Because when I suggest a book that I think she’d enjoy and that might push her abilities a bit more, she’s willing to give it a try.
And when it comes down to it, what good would it do for her anyway to accelerate her progress in the guided reading levels charts if it diminishes her love of reading?
Now, don’t get me wrong. I’m sure this is a fine program that has worked very well with many families at her school, and will continue to do so. I’m so grateful for the many educators that work to provide these kinds of resources to reach all our kids, and I recognize that we are privileged to enjoy the opportunities I’ve listed above.
But at the same time, I’m going to trust my daughter’s instincts on what would be best for her personal reading journey.
One of my favorite comic strips is Darby Conley’s Get Fuzzy. Clueless dog Satchel, delusional cat Bucky, and somewhat-socially-awkward bachelor Rob make up more of a hilariously dysfunctional roommate scenario rather than a pet/owner relationship.
With more advanced humor and vocabulary than I’d expect my 7 year-old to be able to catch, I was hesitant when she asked to borrow a copy for her bedside shelf. But holding true to the belief that we should never stand in the way between our kids and a good book, I agreed.
Despite my skepticism, I wasn’t too surprised when she fell in love with the book — after all, the pictures alone provide plenty of humor she can relate to. But what did surprise me was in-text learning she was reaping.
Where I thought she’d gloss over enigmas like idioms, proverbs, and cultural references, she instead started asking me to fill in the blank. I found myself explaining:
the history behind “Houston, we have a problem” (because of the day Bucky applied Nair all over his body in order to compete with a furrier cat and Satchel said, “Houston, we have a Persian.”)
the meaning of the phrase “Give a man a fish and he eats for a day; teach a man to fish and he eats for a lifetime” (because of the day Satchel had a hungry dog friend over that wanted Rob’s nachos, and Bucky observed, “Give a dog a nacho and he just eats for a day, but if you teach that dog where to buy nachos, you’re stuck with it for the rest of its natural life.”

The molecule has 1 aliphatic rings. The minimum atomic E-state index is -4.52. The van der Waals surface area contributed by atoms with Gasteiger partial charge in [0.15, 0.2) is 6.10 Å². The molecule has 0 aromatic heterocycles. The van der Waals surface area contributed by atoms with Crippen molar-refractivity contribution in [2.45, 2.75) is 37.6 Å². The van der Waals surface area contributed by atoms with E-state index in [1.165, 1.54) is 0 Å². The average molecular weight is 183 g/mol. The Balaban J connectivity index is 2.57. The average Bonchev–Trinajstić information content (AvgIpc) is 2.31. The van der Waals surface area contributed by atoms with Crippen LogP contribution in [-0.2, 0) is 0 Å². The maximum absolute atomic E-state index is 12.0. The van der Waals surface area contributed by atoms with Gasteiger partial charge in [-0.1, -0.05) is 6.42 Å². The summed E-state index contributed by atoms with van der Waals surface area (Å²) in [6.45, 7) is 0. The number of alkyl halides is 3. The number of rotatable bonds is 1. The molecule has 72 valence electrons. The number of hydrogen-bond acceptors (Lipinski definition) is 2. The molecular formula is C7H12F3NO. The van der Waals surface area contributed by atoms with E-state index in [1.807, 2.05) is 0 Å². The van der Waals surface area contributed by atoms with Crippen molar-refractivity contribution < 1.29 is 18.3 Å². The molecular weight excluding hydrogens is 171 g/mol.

the iconic reference to the old comic strip, Garfield: “I hate Mondays” (since Bucky was having a tough day with stale food, sat-in tuna, and a non-tasty bug in his water).
Overall, this is was a good reminder to me that when we follow our kids’ interests, the learning follows, even in unexpected circumstances. We’re so tempted to instead start with the long checklists of content so we don’t “miss” anything. But there is rich abundance of learning to be had when our children take the lead in their learning, if only we’re willing to trust them to uncover it.
And as a bonus, big sister now spends bedtime giggling away with her little brother as she shares comics with him, too.
Every day of 4th grade, I stared at the gigantic poster stretching across the top of the whiteboard: “Common sense is not so common.”
I had not the slightest clue what it meant.
Other than a back-to-school lecture, my teacher never referred to it directly (or perhaps she did, but because of the above-mentioned non-comprehension, it probably just didn’t register).
I spent the year wondering about it to the point of distraction. I sensed that it was important to my teacher, so I spent time trying to crack its cryptic riddle. “Sense. Sense that is common. I think a sense is what you use to smell and taste and stuff. And common means a lot. So smelling and tasting that happens a lot? That doesn’t seem right. Especially since it’s also not common, somehow…”
Today, I look back at this memory and chuckle at the sheer bafflement I experienced that year. But as a teacher myself now, reflecting on this does provide a bit more than just a laugh. It makes look inward to examine what kind of experience [intended or not] my walls have given my students.
In my first classroom, the teacher before me had left behind all sorts of posters on the walls, including posters on 6 traits of writing or motivational quotes.
But as the months moved on, I realized that they may as well have been wallpaper for all the benefit my students were getting from them. I did not integrate them in any meaningful way, and eventually, we decided we’d rather make room for student work.
Since then, I’ve found other messages and resources worthy to go on my walls that are the few exceptions to my student-created-only rule. But now I filter them with a mindset that wall-space is valuable real estate; tenants had better pull their weight. I’m not currently in the classroom, but plan to be back in a few years, so meanwhile, here are questions I ask myself as I bookmark, download, & log away ideas for future wall content: